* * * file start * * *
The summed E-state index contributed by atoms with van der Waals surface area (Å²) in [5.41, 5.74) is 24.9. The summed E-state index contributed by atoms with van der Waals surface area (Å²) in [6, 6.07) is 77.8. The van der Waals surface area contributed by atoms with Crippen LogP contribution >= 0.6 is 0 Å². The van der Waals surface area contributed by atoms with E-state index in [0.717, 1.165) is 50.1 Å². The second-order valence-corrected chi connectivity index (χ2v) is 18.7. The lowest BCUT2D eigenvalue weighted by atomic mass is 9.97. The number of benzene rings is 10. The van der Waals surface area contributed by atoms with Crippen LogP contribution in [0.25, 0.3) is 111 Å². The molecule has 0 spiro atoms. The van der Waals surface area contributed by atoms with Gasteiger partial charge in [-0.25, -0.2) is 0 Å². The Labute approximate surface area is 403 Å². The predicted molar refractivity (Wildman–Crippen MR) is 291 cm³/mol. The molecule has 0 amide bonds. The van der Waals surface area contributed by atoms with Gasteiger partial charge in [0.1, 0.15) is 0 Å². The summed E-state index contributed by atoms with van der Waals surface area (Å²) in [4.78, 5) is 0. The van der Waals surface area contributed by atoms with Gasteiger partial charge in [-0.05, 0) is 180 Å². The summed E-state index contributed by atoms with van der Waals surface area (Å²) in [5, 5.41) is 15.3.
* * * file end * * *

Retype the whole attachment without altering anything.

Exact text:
The summed E-state index contributed by atoms with van der Waals surface area (Å²) in [5.41, 5.74) is 24.9. The summed E-state index contributed by atoms with van der Waals surface area (Å²) in [6, 6.07) is 77.8. The van der Waals surface area contributed by atoms with Crippen LogP contribution >= 0.6 is 0 Å². The van der Waals surface area contributed by atoms with E-state index in [0.717, 1.165) is 50.1 Å². The second-order valence-corrected chi connectivity index (χ2v) is 18.7. The lowest BCUT2D eigenvalue weighted by atomic mass is 9.97. The number of benzene rings is 10. The van der Waals surface area contributed by atoms with Crippen LogP contribution in [0.25, 0.3) is 111 Å². The molecule has 0 spiro atoms. The van der Waals surface area contributed by atoms with Gasteiger partial charge in [-0.25, -0.2) is 0 Å². The Labute approximate surface area is 403 Å². The predicted molar refractivity (Wildman–Crippen MR) is 291 cm³/mol. The molecule has 0 amide bonds. The van der Waals surface area contributed by atoms with Gasteiger partial charge in [0.1, 0.15) is 0 Å². The summed E-state index contributed by atoms with van der Waals surface area (Å²) in [4.78, 5) is 0. The van der Waals surface area contributed by atoms with Gasteiger partial charge in [-0.05, 0) is 180 Å². The summed E-state index contributed by atoms with van der Waals surface area (Å²) in [5, 5.41) is 15.3.